Christian Dior


EPIC TALE: Christian Dior hosted a screening on Monday for “Christian Dior, la France,” a documentary about its founder released to coincide with the house’s 70th anniversary.

Directed by Frédéric Mitterrand, former culture minister, author, documentary maker and nephew of former French president François Mitterrand, the two-part film tells the story of Dior’s life from his childhood in Normandy to his international fame as creator of the New Look in 1947.

“The film is three hours long. It tells the story of Dior’s life from the inside, I believe, and attempts to explain the extraordinary personality of this shy, reserved man who avoided press and whose artistic life was brief, since he wore himself out with work and died after 10 years of designing,” the filmmaker said.

A screengrab from “Christian Dior, la France.”  SK Médias

The film delves into Dior’s brief career as a composer, his beginnings as an art gallerist, his private life and his relationships with artists, stars and fashion personalities such as Jean Cocteau, Christian Bérard, Marlene Dietrich, Alexander and Tatiana Liberman and Carmel Snow.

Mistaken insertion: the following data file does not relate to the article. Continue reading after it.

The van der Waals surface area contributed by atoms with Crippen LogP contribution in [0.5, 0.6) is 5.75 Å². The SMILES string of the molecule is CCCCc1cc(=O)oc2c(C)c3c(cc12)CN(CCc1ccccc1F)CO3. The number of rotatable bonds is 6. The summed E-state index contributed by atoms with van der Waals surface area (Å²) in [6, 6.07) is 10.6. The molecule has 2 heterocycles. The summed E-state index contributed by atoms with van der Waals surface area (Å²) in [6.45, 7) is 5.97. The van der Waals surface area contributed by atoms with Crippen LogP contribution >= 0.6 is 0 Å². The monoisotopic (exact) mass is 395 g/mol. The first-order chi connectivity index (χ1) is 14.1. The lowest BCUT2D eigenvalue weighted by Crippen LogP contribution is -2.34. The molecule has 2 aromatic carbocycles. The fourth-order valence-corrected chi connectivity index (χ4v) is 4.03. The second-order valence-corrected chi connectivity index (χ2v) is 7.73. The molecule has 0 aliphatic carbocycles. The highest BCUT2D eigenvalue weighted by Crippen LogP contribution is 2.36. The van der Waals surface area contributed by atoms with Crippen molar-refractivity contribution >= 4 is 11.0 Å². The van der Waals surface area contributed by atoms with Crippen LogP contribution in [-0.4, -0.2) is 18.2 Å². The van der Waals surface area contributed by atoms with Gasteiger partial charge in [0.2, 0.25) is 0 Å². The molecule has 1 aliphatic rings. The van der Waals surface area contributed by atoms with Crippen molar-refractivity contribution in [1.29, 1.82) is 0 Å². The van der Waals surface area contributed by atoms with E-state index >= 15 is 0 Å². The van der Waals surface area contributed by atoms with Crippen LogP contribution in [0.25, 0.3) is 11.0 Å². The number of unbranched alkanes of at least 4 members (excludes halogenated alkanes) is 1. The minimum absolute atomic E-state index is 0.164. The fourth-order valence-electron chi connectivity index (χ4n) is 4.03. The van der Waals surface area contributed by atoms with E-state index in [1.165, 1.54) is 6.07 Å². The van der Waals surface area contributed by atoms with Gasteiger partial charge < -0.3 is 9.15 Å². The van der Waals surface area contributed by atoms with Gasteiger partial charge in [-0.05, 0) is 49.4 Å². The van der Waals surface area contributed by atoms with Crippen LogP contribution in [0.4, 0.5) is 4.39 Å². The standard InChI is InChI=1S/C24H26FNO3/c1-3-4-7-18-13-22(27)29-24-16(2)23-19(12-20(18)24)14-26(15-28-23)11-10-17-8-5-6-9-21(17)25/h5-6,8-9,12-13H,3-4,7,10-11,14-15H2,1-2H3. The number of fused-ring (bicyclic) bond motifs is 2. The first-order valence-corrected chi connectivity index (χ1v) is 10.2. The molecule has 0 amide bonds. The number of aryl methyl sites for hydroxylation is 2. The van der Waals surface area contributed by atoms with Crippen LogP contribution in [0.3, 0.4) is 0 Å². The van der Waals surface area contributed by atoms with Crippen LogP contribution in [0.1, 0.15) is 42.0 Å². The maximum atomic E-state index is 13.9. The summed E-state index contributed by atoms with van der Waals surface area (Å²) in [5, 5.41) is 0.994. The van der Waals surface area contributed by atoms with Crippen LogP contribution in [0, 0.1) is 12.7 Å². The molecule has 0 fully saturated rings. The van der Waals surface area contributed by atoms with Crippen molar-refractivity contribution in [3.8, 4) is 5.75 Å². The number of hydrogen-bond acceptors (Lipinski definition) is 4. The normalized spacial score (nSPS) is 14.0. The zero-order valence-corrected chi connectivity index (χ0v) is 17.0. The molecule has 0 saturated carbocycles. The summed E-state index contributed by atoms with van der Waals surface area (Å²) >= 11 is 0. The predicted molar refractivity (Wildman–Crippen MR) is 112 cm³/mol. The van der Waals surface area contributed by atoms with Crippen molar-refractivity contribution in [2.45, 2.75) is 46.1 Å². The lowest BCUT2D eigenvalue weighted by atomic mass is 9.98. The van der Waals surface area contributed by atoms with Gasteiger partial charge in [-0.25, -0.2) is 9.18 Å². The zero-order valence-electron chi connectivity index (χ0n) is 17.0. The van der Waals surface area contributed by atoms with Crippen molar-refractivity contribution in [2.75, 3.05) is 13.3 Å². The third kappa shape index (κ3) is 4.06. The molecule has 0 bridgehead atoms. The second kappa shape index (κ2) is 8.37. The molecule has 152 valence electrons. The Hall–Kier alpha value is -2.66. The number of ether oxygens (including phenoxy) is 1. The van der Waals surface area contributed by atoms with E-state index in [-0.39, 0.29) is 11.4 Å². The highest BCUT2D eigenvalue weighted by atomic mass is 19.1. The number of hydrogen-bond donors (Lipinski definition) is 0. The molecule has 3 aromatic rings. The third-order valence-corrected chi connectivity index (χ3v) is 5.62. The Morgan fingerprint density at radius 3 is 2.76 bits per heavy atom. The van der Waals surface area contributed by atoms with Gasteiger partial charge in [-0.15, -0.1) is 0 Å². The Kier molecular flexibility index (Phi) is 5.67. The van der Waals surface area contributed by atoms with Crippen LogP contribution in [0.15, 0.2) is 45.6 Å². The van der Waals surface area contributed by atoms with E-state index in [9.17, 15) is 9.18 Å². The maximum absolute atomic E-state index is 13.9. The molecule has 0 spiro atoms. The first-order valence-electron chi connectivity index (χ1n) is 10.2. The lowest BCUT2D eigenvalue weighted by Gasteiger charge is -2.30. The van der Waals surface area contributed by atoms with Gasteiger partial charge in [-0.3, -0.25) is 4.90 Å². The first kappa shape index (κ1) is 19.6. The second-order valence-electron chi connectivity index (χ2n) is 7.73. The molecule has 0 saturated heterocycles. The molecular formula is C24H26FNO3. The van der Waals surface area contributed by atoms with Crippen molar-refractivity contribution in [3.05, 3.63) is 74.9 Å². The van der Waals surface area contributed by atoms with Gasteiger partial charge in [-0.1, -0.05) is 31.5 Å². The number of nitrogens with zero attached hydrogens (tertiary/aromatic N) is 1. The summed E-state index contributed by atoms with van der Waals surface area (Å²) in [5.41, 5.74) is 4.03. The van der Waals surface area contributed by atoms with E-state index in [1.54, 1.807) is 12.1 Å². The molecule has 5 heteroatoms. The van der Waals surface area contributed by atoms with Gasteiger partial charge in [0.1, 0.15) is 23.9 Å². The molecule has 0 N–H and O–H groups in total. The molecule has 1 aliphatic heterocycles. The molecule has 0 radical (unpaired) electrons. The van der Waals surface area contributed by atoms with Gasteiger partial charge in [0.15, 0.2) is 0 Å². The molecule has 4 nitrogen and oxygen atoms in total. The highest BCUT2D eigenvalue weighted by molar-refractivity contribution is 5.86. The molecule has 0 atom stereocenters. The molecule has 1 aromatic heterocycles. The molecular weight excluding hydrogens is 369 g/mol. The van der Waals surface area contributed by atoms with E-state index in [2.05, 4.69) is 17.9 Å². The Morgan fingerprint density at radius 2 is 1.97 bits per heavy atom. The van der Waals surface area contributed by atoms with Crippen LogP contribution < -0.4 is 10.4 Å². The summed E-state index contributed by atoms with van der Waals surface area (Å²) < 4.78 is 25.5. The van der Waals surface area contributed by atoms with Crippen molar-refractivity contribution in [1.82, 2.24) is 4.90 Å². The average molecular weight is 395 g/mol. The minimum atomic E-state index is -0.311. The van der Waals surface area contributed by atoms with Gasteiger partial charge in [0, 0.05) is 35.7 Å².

“He comes across as a total genius, and at the same time a man of great moral fiber, infinite kindness and extraordinary courage and ability,” Mitterrand told the audience in a screening room at Les Arts Décoratifs, which is hosting a sprawling retrospective titled “Christian Dior, Dream Couturier.”

The film has been broadcast since June 29 on French-language global television network TV5 Monde. Yves Bigot, managing director of the network, noted it reaches 320 million homes worldwide, with programming subtitled in 14 languages.

“The sum of Dior plus Frédéric guarantees that you will, as you always do in your films, tell more than the adventure of one man and one house, but a broader story about all of us and about France in the 20th century,” he said.

Christian Dior

The poster for “Christian Dior, la France.”  SK Médias

Noting that the film was three years in the making, Olivier Bialobos, vice president of international communications at Christian Dior Couture, said Mitterrand uncovered archival material unknown to the house, which earlier this year opened Dior Heritage, a museum-worthy archive in central Paris.

“For the house, it’s extraordinary because we gained film footage, anecdotes and witness accounts that we did not have in our archives,” he said.

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